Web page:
Friday 6th of December 2019

How Smoking Affects Life Insurance

It’s no secret that smoking can send your life insurance premiums through the roof. When you look at the mortality rates for smokers, you can see that these costs are more than justified. In fact, the average smoker loses 28 minutes of life expectancy for every pack of cigarettes he or she smokes. Overall, smokers have an average life expectancy that is 25 years shorter than that of nonsmokers. Given this information, smokers obviously represent a much higher risk to life insurance companies, which explains the higher life insurance rates. In this post, we’ll talk more about how smoking affects life insurance.

Falling Premiums

Compared to the costs of ten years ago, life insurance is much cheaper to buy now. Premiums have decreased across the board for both smokers and nonsmokers. For non-smoking males, premiums have dropped 53% in the last ten years, and 48% for non-smoking females. With smokers, rates have dropped 48% for men and 45% for women. However, within the last year, costs for smokers have actually risen, which implies the end of the trend toward cheaper coverage for smokers.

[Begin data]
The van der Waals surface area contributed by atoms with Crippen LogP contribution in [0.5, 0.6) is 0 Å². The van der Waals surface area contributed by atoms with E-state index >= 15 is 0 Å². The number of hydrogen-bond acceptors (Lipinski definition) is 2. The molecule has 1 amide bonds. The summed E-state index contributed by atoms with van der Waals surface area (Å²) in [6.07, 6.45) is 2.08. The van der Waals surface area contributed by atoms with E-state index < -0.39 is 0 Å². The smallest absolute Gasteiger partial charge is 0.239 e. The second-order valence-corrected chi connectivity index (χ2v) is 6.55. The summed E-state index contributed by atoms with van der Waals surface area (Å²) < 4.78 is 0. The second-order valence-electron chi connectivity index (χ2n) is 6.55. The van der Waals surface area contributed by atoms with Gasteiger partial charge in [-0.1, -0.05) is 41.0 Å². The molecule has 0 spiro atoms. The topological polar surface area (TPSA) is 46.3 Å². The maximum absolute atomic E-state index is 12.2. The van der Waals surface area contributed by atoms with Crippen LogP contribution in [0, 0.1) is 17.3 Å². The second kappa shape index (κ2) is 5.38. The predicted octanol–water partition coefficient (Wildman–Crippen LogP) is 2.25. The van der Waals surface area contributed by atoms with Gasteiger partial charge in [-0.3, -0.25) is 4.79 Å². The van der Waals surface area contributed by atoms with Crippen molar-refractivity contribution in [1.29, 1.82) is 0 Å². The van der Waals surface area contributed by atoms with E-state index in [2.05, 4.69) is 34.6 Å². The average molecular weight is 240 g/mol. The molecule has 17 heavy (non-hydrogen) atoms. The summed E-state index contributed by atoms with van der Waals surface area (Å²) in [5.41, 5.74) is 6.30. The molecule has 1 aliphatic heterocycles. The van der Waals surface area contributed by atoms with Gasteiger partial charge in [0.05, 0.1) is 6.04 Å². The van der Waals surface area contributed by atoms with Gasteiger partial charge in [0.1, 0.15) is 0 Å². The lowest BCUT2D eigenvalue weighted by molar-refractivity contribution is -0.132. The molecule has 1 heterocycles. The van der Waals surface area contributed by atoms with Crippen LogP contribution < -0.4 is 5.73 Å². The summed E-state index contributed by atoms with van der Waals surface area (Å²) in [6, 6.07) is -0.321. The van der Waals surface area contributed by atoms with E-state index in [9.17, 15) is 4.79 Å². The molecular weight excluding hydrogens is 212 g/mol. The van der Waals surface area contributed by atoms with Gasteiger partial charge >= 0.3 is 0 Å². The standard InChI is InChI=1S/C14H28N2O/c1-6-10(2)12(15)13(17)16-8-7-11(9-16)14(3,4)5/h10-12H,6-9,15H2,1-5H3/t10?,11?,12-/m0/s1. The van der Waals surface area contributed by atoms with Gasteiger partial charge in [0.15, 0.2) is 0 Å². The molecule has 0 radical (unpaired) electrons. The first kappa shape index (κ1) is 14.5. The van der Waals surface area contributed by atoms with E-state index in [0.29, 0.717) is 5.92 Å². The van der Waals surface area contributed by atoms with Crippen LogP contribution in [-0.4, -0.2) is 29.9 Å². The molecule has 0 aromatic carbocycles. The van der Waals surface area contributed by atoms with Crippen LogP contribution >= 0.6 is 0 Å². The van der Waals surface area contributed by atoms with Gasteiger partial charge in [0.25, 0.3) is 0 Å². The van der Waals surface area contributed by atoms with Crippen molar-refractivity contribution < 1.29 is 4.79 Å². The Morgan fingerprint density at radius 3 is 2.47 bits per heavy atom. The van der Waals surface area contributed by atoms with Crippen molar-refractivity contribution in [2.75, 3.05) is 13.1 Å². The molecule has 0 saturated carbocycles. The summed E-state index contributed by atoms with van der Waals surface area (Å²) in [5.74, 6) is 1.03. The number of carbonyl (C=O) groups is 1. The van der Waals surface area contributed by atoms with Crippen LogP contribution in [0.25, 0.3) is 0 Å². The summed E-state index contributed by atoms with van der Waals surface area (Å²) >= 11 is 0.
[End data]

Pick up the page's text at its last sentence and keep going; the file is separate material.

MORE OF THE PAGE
A Costly Habit

The expense of buying cigarettes isn’t the only cost associated with smoking. For a $100,000 policy for a 35-year-old man in Connecticut, a healthy nonsmoker would pay $95-$117 per year. By contrast, a healthy smoker would pay $288 to $308 per year. On average, smokers pay three times the premiums of nonsmokers.

Quitting Can Help You Save

Most insurers are willing to lower your rates once you have quit and stayed quit for 12 months. If you do manage to quit, you can contact your insurer and request another medical exam in order to have your premiums reduced. Quitting will likely save you hundreds of dollars per year on premiums, not to mention the money you will save by not buying cigarettes. To qualify for the best rates, you will need to have not smoked even a puff in the last five years. To qualify for “normally healthy” rates, you will need to have been smoke-free for three years. If you manage to abstain for a year, you will qualify for “standard” rates.

Trying to Hide Your Tobacco Habit from the Insurer

When you consider the sky-high premiums smokers pay on life insurance policies, it’s no wonder some are tempted to lie about their tobacco usage on their application. Don’t do this. First of all, you will have to undergo a urine test when you apply, and your insurer will be able to detect the presence of nicotine in your system even if you abstain for days. Even if you pass this test, some insurers will randomly call applicants to review the information they provide on the application. This is where most people are caught because they are inconsistent in their reports or slip up and reveal the truth inadvertently. When this happens, you will be charged smoker premiums anyway, so you might as well tell the truth and focus your efforts on quitting.